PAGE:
STIRLING, Scotland—The constituency of Stirling sprawls across central Scotland, stretching from the Trossachs National Park in the west to the village of Fallin, at the tip of the Firth of Forth, in the east. An old adage dating back to the 14th century and the Anglo-Scottish Wars, states: “He who holds Stirling, holds Scotland.”
In 2019, that may still be the case.
As a Labour Party MP seeking reelection in Scotland, Danielle Rowley is hoping to beat the odds.
Once the country’s dominant political force, the Scottish Labour party finds itself fighting for its life ahead of the U.K. general election on December 12.
Subtle it wasn’t. At the Scottish National Party’s conference in Aberdeen in October, the yellow stars of the European Union were projected onto a giant backdrop of the party’s initials, flanked by two Scottish flags.
The party’s in-your-face Europhilia is not just a signal to Scottish voters — who voted overwhelmingly to remain in the EU — that membership of the bloc is part of its vision of an independent Scotland. SNP leaders have been aggressively courting their counterparts across Europe, laying the groundwork for the next time the nation holds an independence referendum.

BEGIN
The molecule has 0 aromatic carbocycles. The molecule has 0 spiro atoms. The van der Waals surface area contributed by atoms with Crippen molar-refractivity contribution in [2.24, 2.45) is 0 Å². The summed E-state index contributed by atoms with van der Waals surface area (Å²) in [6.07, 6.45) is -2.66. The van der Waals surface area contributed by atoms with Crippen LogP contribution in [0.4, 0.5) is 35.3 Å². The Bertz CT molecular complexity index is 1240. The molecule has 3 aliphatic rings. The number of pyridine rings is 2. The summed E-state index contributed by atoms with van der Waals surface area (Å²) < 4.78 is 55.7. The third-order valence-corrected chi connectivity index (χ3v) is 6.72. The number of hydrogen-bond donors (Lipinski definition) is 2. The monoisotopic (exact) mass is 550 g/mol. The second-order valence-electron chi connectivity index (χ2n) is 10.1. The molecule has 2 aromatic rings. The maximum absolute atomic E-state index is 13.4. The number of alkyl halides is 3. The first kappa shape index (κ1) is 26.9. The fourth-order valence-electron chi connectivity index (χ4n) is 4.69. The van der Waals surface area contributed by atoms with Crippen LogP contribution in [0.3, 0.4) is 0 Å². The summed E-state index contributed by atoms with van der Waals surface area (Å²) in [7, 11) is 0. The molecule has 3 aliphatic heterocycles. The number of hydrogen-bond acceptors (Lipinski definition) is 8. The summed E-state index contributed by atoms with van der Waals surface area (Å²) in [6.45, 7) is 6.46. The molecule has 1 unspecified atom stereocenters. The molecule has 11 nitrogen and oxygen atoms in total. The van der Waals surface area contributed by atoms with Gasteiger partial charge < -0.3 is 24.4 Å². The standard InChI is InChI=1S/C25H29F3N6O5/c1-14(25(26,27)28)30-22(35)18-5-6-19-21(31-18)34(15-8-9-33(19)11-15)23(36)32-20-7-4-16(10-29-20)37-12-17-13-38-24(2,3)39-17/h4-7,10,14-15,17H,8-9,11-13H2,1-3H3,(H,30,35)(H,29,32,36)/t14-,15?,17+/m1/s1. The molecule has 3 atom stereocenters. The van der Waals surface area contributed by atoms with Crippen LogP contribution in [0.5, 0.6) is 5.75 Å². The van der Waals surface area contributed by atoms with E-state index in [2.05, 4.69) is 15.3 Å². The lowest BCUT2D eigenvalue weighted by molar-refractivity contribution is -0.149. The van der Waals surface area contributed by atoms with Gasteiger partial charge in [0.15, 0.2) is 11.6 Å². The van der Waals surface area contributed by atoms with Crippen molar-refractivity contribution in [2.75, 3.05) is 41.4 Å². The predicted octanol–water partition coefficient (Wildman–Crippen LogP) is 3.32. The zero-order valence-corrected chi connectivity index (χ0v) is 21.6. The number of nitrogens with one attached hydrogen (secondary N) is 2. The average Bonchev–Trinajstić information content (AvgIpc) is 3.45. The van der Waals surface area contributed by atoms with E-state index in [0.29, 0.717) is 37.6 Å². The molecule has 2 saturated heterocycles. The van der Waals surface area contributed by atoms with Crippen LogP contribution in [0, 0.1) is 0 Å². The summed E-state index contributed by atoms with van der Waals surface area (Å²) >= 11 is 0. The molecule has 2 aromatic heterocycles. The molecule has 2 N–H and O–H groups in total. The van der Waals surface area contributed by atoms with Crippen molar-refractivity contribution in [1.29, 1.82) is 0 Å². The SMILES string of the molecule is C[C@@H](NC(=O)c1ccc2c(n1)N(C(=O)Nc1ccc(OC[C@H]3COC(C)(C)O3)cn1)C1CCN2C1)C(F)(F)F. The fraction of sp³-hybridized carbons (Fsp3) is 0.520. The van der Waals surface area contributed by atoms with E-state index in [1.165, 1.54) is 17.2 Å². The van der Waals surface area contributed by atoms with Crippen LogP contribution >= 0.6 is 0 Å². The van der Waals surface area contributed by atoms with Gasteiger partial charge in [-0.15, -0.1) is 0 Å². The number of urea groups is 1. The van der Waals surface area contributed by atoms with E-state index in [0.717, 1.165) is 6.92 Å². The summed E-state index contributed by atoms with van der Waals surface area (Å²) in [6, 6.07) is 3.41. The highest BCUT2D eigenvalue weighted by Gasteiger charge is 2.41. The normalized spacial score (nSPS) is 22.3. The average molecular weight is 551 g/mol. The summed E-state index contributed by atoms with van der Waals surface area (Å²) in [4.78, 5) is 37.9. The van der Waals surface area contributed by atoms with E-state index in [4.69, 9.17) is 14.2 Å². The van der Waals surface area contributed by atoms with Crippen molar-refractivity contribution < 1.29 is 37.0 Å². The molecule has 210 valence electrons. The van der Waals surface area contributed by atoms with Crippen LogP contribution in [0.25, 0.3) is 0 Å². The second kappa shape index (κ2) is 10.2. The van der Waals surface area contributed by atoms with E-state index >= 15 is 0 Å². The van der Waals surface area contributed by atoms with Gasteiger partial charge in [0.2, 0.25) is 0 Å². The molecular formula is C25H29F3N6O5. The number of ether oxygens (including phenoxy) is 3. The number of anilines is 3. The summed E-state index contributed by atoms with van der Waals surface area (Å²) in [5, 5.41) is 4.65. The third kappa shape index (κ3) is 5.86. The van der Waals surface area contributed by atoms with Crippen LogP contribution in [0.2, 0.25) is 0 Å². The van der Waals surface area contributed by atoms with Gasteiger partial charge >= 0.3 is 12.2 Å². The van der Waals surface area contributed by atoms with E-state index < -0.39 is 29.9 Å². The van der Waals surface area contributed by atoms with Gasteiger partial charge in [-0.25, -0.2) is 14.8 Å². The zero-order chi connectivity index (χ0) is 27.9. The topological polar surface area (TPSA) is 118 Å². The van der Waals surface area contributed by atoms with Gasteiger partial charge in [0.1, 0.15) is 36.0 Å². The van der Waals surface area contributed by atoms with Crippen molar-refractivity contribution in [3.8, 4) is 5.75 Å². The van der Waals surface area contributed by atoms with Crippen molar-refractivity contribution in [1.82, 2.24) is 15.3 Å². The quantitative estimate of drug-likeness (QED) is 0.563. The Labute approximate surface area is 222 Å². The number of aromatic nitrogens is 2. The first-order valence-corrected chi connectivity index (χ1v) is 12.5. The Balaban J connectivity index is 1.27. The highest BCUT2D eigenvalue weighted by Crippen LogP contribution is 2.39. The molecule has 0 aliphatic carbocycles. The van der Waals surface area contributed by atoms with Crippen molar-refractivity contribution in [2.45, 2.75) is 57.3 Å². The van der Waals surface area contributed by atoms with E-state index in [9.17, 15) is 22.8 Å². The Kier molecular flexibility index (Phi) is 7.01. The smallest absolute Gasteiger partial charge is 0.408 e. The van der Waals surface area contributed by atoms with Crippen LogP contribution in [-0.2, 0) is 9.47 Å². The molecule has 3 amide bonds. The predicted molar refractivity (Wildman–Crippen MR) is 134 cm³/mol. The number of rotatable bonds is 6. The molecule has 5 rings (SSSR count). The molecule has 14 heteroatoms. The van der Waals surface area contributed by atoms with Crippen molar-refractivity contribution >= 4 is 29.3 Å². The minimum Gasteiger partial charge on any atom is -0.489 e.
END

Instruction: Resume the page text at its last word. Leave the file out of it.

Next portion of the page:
Next Friday morning, British voters will wake up faced with one of two stark political realities.
Either the Conservatives will have a majority in the House of Commons and Boris Johnson will return to No.10 Downing Street, primed for a full term in office and ready to trigger Brexit at the earliest possible opportunity.
In September 2014, the people of East Dunbartonshire voted by a 22 point margin in favour of Scotland remaining part of the United Kingdom. In June 2016, they voted by a 43 point margin against Britain leaving the European Union. At the 2015 general election, as the Labour vote collapsed, the SNP took the seat from the incumbent Liberal Democrat MP, Jo Swinson. In 2017, Swinson won it back with a majority of 5339 votes.
In some ways, the constituency, on the northern outskirts of Glasgow, is a bellwether for Scottish middle-class opinion. Its voters may not be keen on radical constitutional change, but they aren’t immune to the appeals of Scottish nationalism.
Boris Johnson is beatable.
That’s the core lesson from the first few days of this general election campaign.
On Monday night, Canadians delivered a fractured and ambiguous election result.
Justin Trudeau, the country’s scandal-ridden Liberal prime minister, watched his parliamentary majority evaporate—but will nonetheless return to power at the head of a minority government.